The presidential candidate of the Peoples Democratic Party (PDP), Atiku Abubakar, has rejected the 2019 presidential election result announced by the Independent National Electoral Commission (INEC).
The former vice-president condemned the election process which he said was “heavily militarised” and results manipulated.
President Muhammadu Buhari of the APC defeated Atiku of the PDP with over three million votes.
Buhari polled 15,191,847 votes to defeat his main rival, Atiku who scored 11,262,978 votes. That is a difference of 3.9 million votes after the official announcement of results from the 36 states of the federation and the Federal Capital Territory (FCT).
With this development, Buhari will serve for another four years when his current tenure expires on May 29, 2019.
The opposition party PDP had also refused to sign the election result.
But in a statement he issued personally on Wednesday morning, Atiku said he will be challenging the election in court.
Atiku said one obvious red flag in the election was the statistical impossibility of states ravaged by the war on terror generating much higher voter turnouts than peaceful states.
He said: “The suppressed votes in my strongholds are so apparent and amateurish, that I am ashamed as a Nigerian that such could be allowed to happen. How can total votes in Akwa-Ibom, for instance, be 50 per cent less than what they were in 2015?
“Another glaring anomaly is the disruption of voting in strongholds of the PDP in Lagos, Akwa-Ibom, Rivers and diverse other states, with the authorities doing little or nothing and in some cases facilitating these unfortunate situations.”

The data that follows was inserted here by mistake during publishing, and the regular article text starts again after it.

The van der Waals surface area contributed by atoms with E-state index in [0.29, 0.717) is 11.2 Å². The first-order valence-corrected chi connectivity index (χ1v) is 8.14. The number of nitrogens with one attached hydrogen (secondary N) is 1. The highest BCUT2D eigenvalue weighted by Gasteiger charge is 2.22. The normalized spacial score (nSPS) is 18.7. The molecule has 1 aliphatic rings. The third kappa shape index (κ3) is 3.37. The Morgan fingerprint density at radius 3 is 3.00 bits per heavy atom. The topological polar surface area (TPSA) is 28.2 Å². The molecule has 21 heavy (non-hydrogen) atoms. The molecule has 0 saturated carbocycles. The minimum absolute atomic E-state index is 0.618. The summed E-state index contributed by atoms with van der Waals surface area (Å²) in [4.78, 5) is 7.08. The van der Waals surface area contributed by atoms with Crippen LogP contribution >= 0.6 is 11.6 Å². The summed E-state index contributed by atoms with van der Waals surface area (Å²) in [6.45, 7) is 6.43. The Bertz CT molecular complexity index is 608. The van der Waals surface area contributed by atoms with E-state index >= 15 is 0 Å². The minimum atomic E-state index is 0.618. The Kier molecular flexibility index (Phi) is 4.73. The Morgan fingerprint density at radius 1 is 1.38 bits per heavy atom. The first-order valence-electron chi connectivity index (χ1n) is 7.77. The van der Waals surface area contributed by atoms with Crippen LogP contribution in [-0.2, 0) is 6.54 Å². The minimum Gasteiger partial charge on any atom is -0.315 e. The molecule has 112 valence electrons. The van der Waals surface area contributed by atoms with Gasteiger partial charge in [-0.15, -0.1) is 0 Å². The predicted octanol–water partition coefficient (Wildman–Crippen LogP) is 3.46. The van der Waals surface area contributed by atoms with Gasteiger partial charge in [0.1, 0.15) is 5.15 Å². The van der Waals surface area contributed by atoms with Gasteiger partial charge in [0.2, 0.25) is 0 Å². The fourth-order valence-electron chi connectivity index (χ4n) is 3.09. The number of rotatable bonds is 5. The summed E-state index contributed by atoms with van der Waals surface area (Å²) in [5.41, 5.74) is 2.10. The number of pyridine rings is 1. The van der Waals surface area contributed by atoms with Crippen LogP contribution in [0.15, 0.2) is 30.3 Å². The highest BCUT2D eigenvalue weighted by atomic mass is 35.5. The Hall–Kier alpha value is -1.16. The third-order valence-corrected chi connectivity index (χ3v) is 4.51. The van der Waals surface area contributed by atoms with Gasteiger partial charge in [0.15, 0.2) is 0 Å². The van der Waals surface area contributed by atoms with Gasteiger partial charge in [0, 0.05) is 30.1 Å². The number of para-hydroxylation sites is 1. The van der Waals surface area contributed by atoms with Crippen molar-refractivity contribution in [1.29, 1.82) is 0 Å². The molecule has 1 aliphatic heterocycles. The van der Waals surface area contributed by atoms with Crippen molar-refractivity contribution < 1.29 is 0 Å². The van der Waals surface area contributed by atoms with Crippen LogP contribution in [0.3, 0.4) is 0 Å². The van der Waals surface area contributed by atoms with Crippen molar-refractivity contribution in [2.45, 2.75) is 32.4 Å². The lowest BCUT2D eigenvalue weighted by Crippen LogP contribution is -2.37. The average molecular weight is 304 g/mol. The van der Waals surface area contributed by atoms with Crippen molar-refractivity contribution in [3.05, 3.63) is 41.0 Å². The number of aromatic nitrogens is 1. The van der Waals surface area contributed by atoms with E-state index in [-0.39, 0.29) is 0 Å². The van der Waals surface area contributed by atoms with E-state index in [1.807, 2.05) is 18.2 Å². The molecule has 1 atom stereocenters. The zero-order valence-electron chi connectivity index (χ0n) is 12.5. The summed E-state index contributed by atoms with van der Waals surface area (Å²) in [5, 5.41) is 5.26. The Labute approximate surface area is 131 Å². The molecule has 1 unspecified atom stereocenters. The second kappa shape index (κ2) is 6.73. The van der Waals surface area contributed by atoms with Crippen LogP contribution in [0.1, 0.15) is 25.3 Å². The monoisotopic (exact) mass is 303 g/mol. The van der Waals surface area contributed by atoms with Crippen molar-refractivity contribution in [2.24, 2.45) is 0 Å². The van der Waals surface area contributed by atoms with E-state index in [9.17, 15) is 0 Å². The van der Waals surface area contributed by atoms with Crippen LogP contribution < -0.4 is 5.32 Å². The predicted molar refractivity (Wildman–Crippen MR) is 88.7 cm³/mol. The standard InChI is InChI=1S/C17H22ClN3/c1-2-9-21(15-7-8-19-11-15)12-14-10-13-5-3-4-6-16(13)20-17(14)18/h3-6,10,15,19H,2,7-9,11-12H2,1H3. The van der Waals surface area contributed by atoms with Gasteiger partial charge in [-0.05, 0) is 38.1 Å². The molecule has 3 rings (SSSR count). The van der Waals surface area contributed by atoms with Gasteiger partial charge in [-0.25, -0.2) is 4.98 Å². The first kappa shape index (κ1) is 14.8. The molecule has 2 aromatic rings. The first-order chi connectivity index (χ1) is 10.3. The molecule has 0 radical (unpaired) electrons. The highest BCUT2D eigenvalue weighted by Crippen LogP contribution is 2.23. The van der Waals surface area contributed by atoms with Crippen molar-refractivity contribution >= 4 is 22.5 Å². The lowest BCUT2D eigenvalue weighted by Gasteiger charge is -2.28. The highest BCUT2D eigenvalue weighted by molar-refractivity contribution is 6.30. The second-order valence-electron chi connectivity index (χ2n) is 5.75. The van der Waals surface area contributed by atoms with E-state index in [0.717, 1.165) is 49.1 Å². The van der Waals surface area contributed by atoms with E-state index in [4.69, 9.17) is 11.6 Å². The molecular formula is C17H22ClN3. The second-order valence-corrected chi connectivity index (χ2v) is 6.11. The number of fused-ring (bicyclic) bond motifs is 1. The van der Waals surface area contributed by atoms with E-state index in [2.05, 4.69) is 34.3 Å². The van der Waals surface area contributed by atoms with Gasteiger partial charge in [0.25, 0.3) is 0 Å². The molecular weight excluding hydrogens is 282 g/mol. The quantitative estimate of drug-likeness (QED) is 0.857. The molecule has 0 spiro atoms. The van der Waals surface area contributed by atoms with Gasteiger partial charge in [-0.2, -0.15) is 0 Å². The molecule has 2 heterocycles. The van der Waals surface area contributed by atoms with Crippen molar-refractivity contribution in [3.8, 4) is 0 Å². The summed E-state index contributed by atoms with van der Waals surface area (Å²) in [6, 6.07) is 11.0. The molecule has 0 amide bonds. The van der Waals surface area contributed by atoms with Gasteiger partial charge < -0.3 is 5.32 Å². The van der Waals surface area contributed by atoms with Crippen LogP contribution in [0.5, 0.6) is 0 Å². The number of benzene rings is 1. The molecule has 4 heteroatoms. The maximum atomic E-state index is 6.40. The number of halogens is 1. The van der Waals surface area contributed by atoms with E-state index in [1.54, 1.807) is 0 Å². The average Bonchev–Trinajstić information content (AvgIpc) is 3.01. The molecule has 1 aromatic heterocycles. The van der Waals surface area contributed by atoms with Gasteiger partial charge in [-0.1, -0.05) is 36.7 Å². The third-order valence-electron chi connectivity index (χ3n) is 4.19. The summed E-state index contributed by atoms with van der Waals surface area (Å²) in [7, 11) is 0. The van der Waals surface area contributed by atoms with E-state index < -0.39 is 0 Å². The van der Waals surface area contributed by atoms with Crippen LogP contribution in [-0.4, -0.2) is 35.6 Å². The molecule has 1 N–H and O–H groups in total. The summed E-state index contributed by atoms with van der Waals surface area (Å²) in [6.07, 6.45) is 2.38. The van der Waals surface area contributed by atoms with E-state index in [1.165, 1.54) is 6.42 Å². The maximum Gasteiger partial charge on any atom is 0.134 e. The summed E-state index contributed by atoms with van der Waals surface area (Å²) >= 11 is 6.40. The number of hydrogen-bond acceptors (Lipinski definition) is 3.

Abubakar said that the militarsation of the electoral process was a disservice to Nigeria’s democracy and a throwback to the jackboot era of military dictatorship.
He said that in some areas of the country, such as Rivers, Akwa Ibom and Imo states, troops deployed for the elections turned their guns on the citizens they were meant to protect, saying this is condemnable and should not be associated with our electoral process in the future.
“I am a democrat and there are democratic avenues available to present the truth to the nation and the watching world. Already, many international observers have given their verdicts, which corroborate our observations.
“I am sure more will come in the coming hours and days.
“If I had lost in a free and fair election, I would have called the victor within seconds of my being aware of his victory to offer not just my congratulations, but my services to help unite Nigeria by being a bridge between the North and the South.
“However, in my democratic struggles for the past three decades, I have never seen our democracy so debased as it was on Saturday, Feb. 23.
“Year 2007 was a challenge, but President Yar’Adua was remorseful. In 2019, it is sad to see those who trampled on democracy thumping their noses down on the Nigerian people.
“Consequently, I hereby reject the result of the Feb. 23, 2019 sham election and will be challenging it in court.”
He appreciated the Nigerian people who trooped out in their millions to perform their civic duty the election.
Abubakar said that the patriotism of Nigerians was heartwarming and affirms his “oft-repeated statement that we are brothers and sisters born from the womb of one mother Nigeria.”
The former Vice President assured his supporters and the entire Nigerian people that together, “we will not allow democracy to be emasculated.
“I hope and pray Nigerians will someday summon the courage to defend democracy. That is the only way we can move away from being the world headquarters for extreme poverty.”